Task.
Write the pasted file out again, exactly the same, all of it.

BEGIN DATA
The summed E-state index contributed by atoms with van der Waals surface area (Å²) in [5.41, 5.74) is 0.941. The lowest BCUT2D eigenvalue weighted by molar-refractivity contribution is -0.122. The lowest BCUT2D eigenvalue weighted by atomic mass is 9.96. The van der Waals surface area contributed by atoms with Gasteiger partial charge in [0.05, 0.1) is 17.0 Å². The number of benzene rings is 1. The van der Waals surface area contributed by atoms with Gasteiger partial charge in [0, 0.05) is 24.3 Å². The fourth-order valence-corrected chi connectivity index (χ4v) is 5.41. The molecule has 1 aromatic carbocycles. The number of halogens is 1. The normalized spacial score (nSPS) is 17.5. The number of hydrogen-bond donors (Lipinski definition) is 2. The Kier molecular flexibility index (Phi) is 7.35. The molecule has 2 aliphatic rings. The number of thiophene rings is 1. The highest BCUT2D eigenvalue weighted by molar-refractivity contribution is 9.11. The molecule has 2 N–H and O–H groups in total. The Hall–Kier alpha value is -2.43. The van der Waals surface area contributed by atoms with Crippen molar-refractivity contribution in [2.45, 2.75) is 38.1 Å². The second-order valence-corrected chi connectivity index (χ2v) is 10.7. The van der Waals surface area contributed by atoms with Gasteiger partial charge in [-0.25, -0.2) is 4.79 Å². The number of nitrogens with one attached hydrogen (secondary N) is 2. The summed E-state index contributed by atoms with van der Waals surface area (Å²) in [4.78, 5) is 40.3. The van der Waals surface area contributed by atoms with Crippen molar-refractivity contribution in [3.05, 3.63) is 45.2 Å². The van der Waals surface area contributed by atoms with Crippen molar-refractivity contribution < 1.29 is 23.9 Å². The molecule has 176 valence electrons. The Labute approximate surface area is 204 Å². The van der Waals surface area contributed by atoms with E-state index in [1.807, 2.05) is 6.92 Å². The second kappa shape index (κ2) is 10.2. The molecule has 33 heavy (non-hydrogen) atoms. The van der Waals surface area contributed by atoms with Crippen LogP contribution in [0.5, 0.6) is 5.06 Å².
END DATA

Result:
The summed E-state index contributed by atoms with van der Waals surface area (Å²) in [5.41, 5.74) is 0.941. The lowest BCUT2D eigenvalue weighted by molar-refractivity contribution is -0.122. The lowest BCUT2D eigenvalue weighted by atomic mass is 9.96. The van der Waals surface area contributed by atoms with Gasteiger partial charge in [0.05, 0.1) is 17.0 Å². The number of benzene rings is 1. The van der Waals surface area contributed by atoms with Gasteiger partial charge in [0, 0.05) is 24.3 Å². The fourth-order valence-corrected chi connectivity index (χ4v) is 5.41. The molecule has 1 aromatic carbocycles. The number of halogens is 1. The normalized spacial score (nSPS) is 17.5. The number of hydrogen-bond donors (Lipinski definition) is 2. The Kier molecular flexibility index (Phi) is 7.35. The molecule has 2 aliphatic rings. The number of thiophene rings is 1. The highest BCUT2D eigenvalue weighted by molar-refractivity contribution is 9.11. The molecule has 2 N–H and O–H groups in total. The Hall–Kier alpha value is -2.43. The van der Waals surface area contributed by atoms with Crippen molar-refractivity contribution in [2.45, 2.75) is 38.1 Å². The second-order valence-corrected chi connectivity index (χ2v) is 10.7. The van der Waals surface area contributed by atoms with Gasteiger partial charge in [-0.25, -0.2) is 4.79 Å². The number of nitrogens with one attached hydrogen (secondary N) is 2. The summed E-state index contributed by atoms with van der Waals surface area (Å²) in [4.78, 5) is 40.3. The van der Waals surface area contributed by atoms with Crippen molar-refractivity contribution in [3.05, 3.63) is 45.2 Å². The van der Waals surface area contributed by atoms with Crippen molar-refractivity contribution < 1.29 is 23.9 Å². The molecule has 176 valence electrons. The Labute approximate surface area is 204 Å². The van der Waals surface area contributed by atoms with E-state index in [1.807, 2.05) is 6.92 Å². The second kappa shape index (κ2) is 10.2. The molecule has 33 heavy (non-hydrogen) atoms. The van der Waals surface area contributed by atoms with Crippen LogP contribution in [0.5, 0.6) is 5.06 Å².